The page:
Even people with the best morals and intentions can succumb to the powerful forces of capitalism. Not only are managers and workers under constant pressure to outperform in order to undercut the competition externally, but they also have to be ever wary of competing internally with their coworkers to ensure their performance doesn’t lag too far behind—lest they find themselves out of a job.

Vladimir Lenin took up many of these points nearly one hundred years ago in his ever-relevant masterpiece, Imperialism: The Highest Stage of Capitalism. In this book he took up the domination of finance over industrial capital, the export of capital and the use of military force to secure markets, the fusion between the bourgeois state and big business, and of course, the tendency toward monopolies.

Free market and libertarian types tend to overlook these troublesome contradictions. Lenin went into great detail, highlighting the growth in numbers of large companies, using statistics in Germany and the US, among other countries, from the late 1800s through the early 1900s to demonstrate capitalism’s tendency toward monopolies:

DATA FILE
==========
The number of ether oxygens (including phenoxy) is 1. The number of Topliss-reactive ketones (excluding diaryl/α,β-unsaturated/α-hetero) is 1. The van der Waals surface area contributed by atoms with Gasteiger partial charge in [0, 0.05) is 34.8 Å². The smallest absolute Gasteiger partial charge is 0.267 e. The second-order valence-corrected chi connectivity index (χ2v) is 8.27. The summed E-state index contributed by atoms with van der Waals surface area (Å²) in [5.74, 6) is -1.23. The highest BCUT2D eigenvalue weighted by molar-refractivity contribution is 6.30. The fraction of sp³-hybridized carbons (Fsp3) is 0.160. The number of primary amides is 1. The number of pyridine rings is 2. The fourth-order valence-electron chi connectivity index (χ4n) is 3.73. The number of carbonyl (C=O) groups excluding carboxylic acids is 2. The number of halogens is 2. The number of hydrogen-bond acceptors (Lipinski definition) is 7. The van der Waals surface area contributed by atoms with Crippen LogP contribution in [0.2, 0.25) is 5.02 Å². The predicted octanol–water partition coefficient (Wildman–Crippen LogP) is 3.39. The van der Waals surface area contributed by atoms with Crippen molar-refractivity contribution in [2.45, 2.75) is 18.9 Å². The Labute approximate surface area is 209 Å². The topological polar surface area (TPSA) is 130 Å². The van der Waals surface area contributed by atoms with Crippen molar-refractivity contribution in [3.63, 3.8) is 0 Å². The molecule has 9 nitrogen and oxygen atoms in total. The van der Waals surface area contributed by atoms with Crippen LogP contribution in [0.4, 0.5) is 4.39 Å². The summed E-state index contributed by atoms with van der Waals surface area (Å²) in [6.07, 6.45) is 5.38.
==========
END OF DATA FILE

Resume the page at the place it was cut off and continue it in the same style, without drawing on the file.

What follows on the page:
“The enormous growth of industry and the remarkably rapid concentration of production in ever-larger enterprises are one of the most characteristic features of capitalism . . . it can be seen that at a certain stage of its development concentration itself, as it were, leads straight to monopoly, for a score or so of giant enterprises can easily arrive at an agreement, and on the other hand, the hindrance to competition, the tendency towards monopoly, arises from the huge size of the enterprises. This transformation of competition into monopoly is one of the most important—if not the most important—phenomena of modern capitalist economy.”

So we see here that one of capitalism’s greatest alleged strengths—competition—is actually undermined by its own development and tendency toward forming monopolies.